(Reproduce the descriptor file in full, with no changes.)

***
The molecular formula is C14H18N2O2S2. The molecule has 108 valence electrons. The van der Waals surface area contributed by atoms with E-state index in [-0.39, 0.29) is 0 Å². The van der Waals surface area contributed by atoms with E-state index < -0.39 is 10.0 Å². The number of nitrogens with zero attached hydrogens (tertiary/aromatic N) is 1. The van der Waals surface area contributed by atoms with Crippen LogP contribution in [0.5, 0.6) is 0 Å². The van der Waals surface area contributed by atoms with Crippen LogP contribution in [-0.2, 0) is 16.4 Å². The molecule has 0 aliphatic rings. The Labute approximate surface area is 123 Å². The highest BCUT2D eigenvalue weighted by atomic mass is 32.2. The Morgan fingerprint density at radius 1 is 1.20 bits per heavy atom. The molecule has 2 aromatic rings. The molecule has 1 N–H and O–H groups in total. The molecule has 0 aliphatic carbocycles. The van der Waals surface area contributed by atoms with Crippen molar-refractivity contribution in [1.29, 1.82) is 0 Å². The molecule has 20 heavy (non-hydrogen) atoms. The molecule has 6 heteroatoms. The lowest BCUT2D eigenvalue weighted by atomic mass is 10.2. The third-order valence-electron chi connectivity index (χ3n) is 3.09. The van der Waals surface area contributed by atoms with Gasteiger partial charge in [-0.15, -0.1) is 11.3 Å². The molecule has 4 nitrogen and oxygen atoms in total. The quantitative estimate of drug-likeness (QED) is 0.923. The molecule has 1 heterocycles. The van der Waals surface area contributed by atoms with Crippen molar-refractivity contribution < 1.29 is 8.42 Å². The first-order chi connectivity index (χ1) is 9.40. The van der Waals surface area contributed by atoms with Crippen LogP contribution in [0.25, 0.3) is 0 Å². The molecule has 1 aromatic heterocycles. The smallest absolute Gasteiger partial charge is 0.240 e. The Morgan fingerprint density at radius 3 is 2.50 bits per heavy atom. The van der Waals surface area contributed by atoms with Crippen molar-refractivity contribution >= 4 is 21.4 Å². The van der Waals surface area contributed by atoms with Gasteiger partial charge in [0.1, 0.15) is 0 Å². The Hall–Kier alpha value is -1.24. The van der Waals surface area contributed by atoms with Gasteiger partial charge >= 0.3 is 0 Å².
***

The molecular formula is C14H18N2O2S2. The molecule has 108 valence electrons. The van der Waals surface area contributed by atoms with E-state index in [-0.39, 0.29) is 0 Å². The van der Waals surface area contributed by atoms with E-state index < -0.39 is 10.0 Å². The number of nitrogens with zero attached hydrogens (tertiary/aromatic N) is 1. The van der Waals surface area contributed by atoms with Crippen LogP contribution in [0.5, 0.6) is 0 Å². The van der Waals surface area contributed by atoms with Crippen LogP contribution in [-0.2, 0) is 16.4 Å². The molecule has 0 aliphatic rings. The Labute approximate surface area is 123 Å². The highest BCUT2D eigenvalue weighted by atomic mass is 32.2. The Morgan fingerprint density at radius 1 is 1.20 bits per heavy atom. The molecule has 2 aromatic rings. The molecule has 1 N–H and O–H groups in total. The molecule has 0 aliphatic carbocycles. The van der Waals surface area contributed by atoms with Crippen molar-refractivity contribution in [1.29, 1.82) is 0 Å². The molecule has 20 heavy (non-hydrogen) atoms. The molecule has 6 heteroatoms. The lowest BCUT2D eigenvalue weighted by atomic mass is 10.2. The third-order valence-electron chi connectivity index (χ3n) is 3.09. The van der Waals surface area contributed by atoms with Gasteiger partial charge in [-0.15, -0.1) is 11.3 Å². The molecule has 4 nitrogen and oxygen atoms in total. The quantitative estimate of drug-likeness (QED) is 0.923. The molecule has 1 heterocycles. The van der Waals surface area contributed by atoms with Crippen molar-refractivity contribution < 1.29 is 8.42 Å². The first-order chi connectivity index (χ1) is 9.40. The van der Waals surface area contributed by atoms with Crippen LogP contribution in [0.25, 0.3) is 0 Å². The molecule has 1 aromatic heterocycles. The smallest absolute Gasteiger partial charge is 0.240 e. The Morgan fingerprint density at radius 3 is 2.50 bits per heavy atom. The van der Waals surface area contributed by atoms with Crippen molar-refractivity contribution >= 4 is 21.4 Å². The van der Waals surface area contributed by atoms with Gasteiger partial charge in [0.1, 0.15) is 0 Å². The Hall–Kier alpha value is -1.24. The van der Waals surface area contributed by atoms with Gasteiger partial charge >= 0.3 is 0 Å².